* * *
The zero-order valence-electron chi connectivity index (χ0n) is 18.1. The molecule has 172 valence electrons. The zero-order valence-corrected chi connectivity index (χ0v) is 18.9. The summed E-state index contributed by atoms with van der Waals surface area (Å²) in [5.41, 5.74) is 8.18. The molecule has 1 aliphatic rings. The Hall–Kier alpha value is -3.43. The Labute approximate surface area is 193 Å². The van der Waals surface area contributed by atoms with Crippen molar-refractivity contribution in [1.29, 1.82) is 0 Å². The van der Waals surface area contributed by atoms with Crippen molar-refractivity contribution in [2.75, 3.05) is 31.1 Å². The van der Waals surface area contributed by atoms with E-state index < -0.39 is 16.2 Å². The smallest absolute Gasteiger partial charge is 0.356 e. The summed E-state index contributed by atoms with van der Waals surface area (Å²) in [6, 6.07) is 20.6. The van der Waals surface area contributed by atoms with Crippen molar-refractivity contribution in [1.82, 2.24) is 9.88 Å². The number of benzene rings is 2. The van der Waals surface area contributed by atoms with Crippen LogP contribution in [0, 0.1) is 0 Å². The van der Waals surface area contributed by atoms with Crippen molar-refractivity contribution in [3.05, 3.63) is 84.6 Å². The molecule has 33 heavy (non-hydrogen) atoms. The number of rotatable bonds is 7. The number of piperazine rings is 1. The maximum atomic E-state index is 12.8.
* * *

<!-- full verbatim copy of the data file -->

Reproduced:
The zero-order valence-electron chi connectivity index (χ0n) is 18.1. The molecule has 172 valence electrons. The zero-order valence-corrected chi connectivity index (χ0v) is 18.9. The summed E-state index contributed by atoms with van der Waals surface area (Å²) in [5.41, 5.74) is 8.18. The molecule has 1 aliphatic rings. The Hall–Kier alpha value is -3.43. The Labute approximate surface area is 193 Å². The van der Waals surface area contributed by atoms with Crippen molar-refractivity contribution in [1.29, 1.82) is 0 Å². The van der Waals surface area contributed by atoms with Crippen molar-refractivity contribution in [2.75, 3.05) is 31.1 Å². The van der Waals surface area contributed by atoms with E-state index < -0.39 is 16.2 Å². The smallest absolute Gasteiger partial charge is 0.356 e. The summed E-state index contributed by atoms with van der Waals surface area (Å²) in [6, 6.07) is 20.6. The van der Waals surface area contributed by atoms with Crippen molar-refractivity contribution in [1.82, 2.24) is 9.88 Å². The number of benzene rings is 2. The van der Waals surface area contributed by atoms with Crippen LogP contribution in [0, 0.1) is 0 Å². The van der Waals surface area contributed by atoms with Crippen molar-refractivity contribution in [3.05, 3.63) is 84.6 Å². The molecule has 33 heavy (non-hydrogen) atoms. The number of rotatable bonds is 7. The number of piperazine rings is 1. The maximum atomic E-state index is 12.8.